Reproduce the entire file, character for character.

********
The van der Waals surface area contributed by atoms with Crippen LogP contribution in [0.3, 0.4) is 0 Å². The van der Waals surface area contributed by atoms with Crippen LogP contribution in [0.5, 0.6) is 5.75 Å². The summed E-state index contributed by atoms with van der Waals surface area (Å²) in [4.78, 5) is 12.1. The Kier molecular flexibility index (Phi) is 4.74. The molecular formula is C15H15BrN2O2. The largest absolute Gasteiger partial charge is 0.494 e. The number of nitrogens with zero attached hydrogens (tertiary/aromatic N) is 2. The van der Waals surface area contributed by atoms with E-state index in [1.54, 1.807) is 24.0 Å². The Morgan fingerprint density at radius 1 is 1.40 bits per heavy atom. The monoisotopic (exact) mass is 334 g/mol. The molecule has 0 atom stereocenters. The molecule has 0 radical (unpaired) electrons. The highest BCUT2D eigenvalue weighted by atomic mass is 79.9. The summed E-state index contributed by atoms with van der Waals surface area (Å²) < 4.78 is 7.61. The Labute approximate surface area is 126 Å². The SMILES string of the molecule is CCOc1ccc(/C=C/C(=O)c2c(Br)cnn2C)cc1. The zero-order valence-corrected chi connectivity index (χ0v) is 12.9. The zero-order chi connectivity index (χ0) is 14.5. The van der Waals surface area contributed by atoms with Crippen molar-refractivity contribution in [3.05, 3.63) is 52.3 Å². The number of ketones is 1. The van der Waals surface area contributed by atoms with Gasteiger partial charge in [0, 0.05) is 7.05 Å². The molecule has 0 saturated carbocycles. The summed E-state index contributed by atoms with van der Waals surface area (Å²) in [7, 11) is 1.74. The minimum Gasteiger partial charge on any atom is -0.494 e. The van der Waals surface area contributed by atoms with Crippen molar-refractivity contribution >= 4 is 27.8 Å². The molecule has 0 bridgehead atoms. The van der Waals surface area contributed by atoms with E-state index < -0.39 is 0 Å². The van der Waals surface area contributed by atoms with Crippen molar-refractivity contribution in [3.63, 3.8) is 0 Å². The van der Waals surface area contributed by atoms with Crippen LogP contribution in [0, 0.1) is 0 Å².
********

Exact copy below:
The van der Waals surface area contributed by atoms with Crippen LogP contribution in [0.3, 0.4) is 0 Å². The van der Waals surface area contributed by atoms with Crippen LogP contribution in [0.5, 0.6) is 5.75 Å². The summed E-state index contributed by atoms with van der Waals surface area (Å²) in [4.78, 5) is 12.1. The Kier molecular flexibility index (Phi) is 4.74. The molecular formula is C15H15BrN2O2. The largest absolute Gasteiger partial charge is 0.494 e. The number of nitrogens with zero attached hydrogens (tertiary/aromatic N) is 2. The van der Waals surface area contributed by atoms with E-state index in [1.54, 1.807) is 24.0 Å². The Morgan fingerprint density at radius 1 is 1.40 bits per heavy atom. The monoisotopic (exact) mass is 334 g/mol. The molecule has 0 atom stereocenters. The molecule has 0 radical (unpaired) electrons. The highest BCUT2D eigenvalue weighted by atomic mass is 79.9. The summed E-state index contributed by atoms with van der Waals surface area (Å²) < 4.78 is 7.61. The Labute approximate surface area is 126 Å². The SMILES string of the molecule is CCOc1ccc(/C=C/C(=O)c2c(Br)cnn2C)cc1. The zero-order valence-corrected chi connectivity index (χ0v) is 12.9. The zero-order chi connectivity index (χ0) is 14.5. The van der Waals surface area contributed by atoms with Crippen molar-refractivity contribution in [3.05, 3.63) is 52.3 Å². The number of ketones is 1. The van der Waals surface area contributed by atoms with Gasteiger partial charge in [0, 0.05) is 7.05 Å². The molecule has 0 saturated carbocycles. The summed E-state index contributed by atoms with van der Waals surface area (Å²) in [7, 11) is 1.74. The minimum Gasteiger partial charge on any atom is -0.494 e. The van der Waals surface area contributed by atoms with Crippen molar-refractivity contribution >= 4 is 27.8 Å². The molecule has 0 bridgehead atoms. The van der Waals surface area contributed by atoms with E-state index < -0.39 is 0 Å². The van der Waals surface area contributed by atoms with Crippen molar-refractivity contribution in [3.63, 3.8) is 0 Å². The van der Waals surface area contributed by atoms with Crippen LogP contribution in [0, 0.1) is 0 Å².